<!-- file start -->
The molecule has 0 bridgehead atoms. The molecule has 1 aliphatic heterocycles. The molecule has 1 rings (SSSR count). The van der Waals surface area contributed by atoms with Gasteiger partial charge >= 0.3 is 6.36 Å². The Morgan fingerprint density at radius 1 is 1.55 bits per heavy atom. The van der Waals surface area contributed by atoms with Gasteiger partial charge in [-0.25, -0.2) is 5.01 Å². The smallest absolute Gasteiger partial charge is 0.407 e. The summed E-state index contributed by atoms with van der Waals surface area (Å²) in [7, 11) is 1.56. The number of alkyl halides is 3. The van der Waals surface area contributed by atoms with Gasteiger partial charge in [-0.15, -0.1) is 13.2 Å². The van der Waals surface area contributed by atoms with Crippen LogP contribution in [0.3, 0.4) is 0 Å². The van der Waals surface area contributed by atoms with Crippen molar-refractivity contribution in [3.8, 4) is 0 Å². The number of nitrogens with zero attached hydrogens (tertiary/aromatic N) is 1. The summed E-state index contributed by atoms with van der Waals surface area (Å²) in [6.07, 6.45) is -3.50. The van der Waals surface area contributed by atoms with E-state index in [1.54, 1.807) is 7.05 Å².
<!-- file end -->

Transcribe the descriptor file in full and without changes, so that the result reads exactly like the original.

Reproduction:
The molecule has 0 bridgehead atoms. The molecule has 1 aliphatic heterocycles. The molecule has 1 rings (SSSR count). The van der Waals surface area contributed by atoms with Gasteiger partial charge >= 0.3 is 6.36 Å². The Morgan fingerprint density at radius 1 is 1.55 bits per heavy atom. The van der Waals surface area contributed by atoms with Gasteiger partial charge in [-0.25, -0.2) is 5.01 Å². The smallest absolute Gasteiger partial charge is 0.407 e. The summed E-state index contributed by atoms with van der Waals surface area (Å²) in [7, 11) is 1.56. The number of alkyl halides is 3. The van der Waals surface area contributed by atoms with Gasteiger partial charge in [-0.15, -0.1) is 13.2 Å². The van der Waals surface area contributed by atoms with Crippen LogP contribution in [0.3, 0.4) is 0 Å². The van der Waals surface area contributed by atoms with Crippen molar-refractivity contribution in [3.8, 4) is 0 Å². The number of nitrogens with zero attached hydrogens (tertiary/aromatic N) is 1. The summed E-state index contributed by atoms with van der Waals surface area (Å²) in [6.07, 6.45) is -3.50. The van der Waals surface area contributed by atoms with E-state index in [1.54, 1.807) is 7.05 Å².